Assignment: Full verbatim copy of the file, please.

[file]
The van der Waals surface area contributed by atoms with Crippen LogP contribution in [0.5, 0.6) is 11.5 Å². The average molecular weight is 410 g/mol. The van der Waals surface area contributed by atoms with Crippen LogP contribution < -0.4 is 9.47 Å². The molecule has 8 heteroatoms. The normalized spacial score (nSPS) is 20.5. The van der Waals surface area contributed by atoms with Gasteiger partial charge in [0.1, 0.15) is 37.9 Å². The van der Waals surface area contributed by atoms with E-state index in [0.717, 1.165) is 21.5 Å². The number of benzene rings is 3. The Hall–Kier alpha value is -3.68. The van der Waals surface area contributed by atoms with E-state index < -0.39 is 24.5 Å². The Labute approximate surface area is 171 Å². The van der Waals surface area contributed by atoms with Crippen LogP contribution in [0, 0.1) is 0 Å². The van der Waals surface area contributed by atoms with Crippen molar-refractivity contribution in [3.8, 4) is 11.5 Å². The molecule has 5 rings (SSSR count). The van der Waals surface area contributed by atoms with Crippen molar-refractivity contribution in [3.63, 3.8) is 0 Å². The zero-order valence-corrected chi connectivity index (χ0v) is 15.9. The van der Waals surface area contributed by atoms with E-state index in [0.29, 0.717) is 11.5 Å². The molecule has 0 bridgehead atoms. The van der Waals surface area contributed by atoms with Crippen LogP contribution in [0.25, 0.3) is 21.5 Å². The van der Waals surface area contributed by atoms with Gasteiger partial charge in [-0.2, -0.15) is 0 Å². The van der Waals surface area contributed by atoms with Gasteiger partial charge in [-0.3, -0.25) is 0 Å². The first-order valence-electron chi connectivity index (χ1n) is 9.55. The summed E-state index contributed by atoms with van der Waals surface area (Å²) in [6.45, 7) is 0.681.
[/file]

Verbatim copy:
The van der Waals surface area contributed by atoms with Crippen LogP contribution in [0.5, 0.6) is 11.5 Å². The average molecular weight is 410 g/mol. The van der Waals surface area contributed by atoms with Crippen LogP contribution < -0.4 is 9.47 Å². The molecule has 8 heteroatoms. The normalized spacial score (nSPS) is 20.5. The van der Waals surface area contributed by atoms with Gasteiger partial charge in [0.1, 0.15) is 37.9 Å². The van der Waals surface area contributed by atoms with E-state index in [0.717, 1.165) is 21.5 Å². The number of benzene rings is 3. The Hall–Kier alpha value is -3.68. The van der Waals surface area contributed by atoms with E-state index < -0.39 is 24.5 Å². The Labute approximate surface area is 171 Å². The van der Waals surface area contributed by atoms with Crippen LogP contribution in [0, 0.1) is 0 Å². The van der Waals surface area contributed by atoms with Crippen molar-refractivity contribution in [3.8, 4) is 11.5 Å². The molecule has 5 rings (SSSR count). The van der Waals surface area contributed by atoms with Crippen molar-refractivity contribution in [3.63, 3.8) is 0 Å². The zero-order valence-corrected chi connectivity index (χ0v) is 15.9. The van der Waals surface area contributed by atoms with E-state index in [0.29, 0.717) is 11.5 Å². The molecule has 0 bridgehead atoms. The van der Waals surface area contributed by atoms with Crippen LogP contribution in [0.25, 0.3) is 21.5 Å². The van der Waals surface area contributed by atoms with Gasteiger partial charge in [-0.2, -0.15) is 0 Å². The van der Waals surface area contributed by atoms with Gasteiger partial charge in [-0.3, -0.25) is 0 Å². The first-order valence-electron chi connectivity index (χ1n) is 9.55. The summed E-state index contributed by atoms with van der Waals surface area (Å²) in [6.45, 7) is 0.681.